Tafenoquine: First Global Approval

James E Frampton


Tafenoquine (Krintafel™, Arakoda™), an orally-active 8-aminoquinoline anti-malarial drug, is a long-acting analogue of primaquine with activity against pre-erythrocytic (liver) and erythrocytic (asexual) forms as well as gametocytes of Plasmodium species that include Plasmodium vivax (P. vivax) and Plasmodium falciparum. It has been developed by GlaxoSmithKline (formerly SmithKline Beecham) for the radical cure of P. vivax malaria and by 60 Degrees Pharmaceuticals for the prophylaxis of malaria. The exact mechanism(s) of action underlying the anti-Plasmodium activity of tafenoquine are unknown, although it may exert its effect by inhibiting haematin polymerization and, additionally, by inducing mitochondrial dysfunction leading to the apoptotic-like death of the organism. In July 2018, tafenoquine was approved in the USA for the radical cure of P. vivax malaria in patients aged ≥ 16 years who are receiving appropriate antimalarial therapy for acute P. vivax malaria. Subsequently, in August 2018, tafenoquine was approved in the USA for the prophylaxis of malaria in patients aged ≥ 18 years. This article primarily summarizes the milestones in the development of tafenoquine leading to its first global approval for the radical cure...Continue Reading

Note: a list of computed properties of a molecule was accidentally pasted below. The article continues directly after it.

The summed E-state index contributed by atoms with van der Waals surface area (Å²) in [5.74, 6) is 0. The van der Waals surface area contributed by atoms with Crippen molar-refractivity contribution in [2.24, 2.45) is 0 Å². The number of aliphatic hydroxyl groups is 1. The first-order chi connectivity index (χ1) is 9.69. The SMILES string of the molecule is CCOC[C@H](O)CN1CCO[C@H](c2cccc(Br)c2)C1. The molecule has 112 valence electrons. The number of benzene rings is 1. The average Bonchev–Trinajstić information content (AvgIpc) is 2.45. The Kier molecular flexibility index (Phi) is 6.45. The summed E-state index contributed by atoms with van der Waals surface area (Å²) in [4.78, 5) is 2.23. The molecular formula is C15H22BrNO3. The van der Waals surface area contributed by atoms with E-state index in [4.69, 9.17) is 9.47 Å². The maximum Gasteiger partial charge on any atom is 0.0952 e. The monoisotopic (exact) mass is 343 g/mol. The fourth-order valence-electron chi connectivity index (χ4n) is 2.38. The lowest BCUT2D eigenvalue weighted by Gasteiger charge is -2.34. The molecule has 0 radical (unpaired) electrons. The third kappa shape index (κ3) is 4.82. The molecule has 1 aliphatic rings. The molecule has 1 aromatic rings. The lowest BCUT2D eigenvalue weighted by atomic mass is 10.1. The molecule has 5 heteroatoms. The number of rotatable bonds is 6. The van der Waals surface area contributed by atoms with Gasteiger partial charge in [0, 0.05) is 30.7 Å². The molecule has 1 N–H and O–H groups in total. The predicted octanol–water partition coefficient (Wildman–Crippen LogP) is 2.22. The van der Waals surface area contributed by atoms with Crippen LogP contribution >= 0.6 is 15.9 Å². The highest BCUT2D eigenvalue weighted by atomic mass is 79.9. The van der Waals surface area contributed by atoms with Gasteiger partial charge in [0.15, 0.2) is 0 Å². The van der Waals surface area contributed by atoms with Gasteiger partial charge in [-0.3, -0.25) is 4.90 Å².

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Apoptosis is a specific process that leads to programmed cell death through the activation of an evolutionary conserved intracellular pathway leading to pathognomic cellular changes distinct from cellular necrosis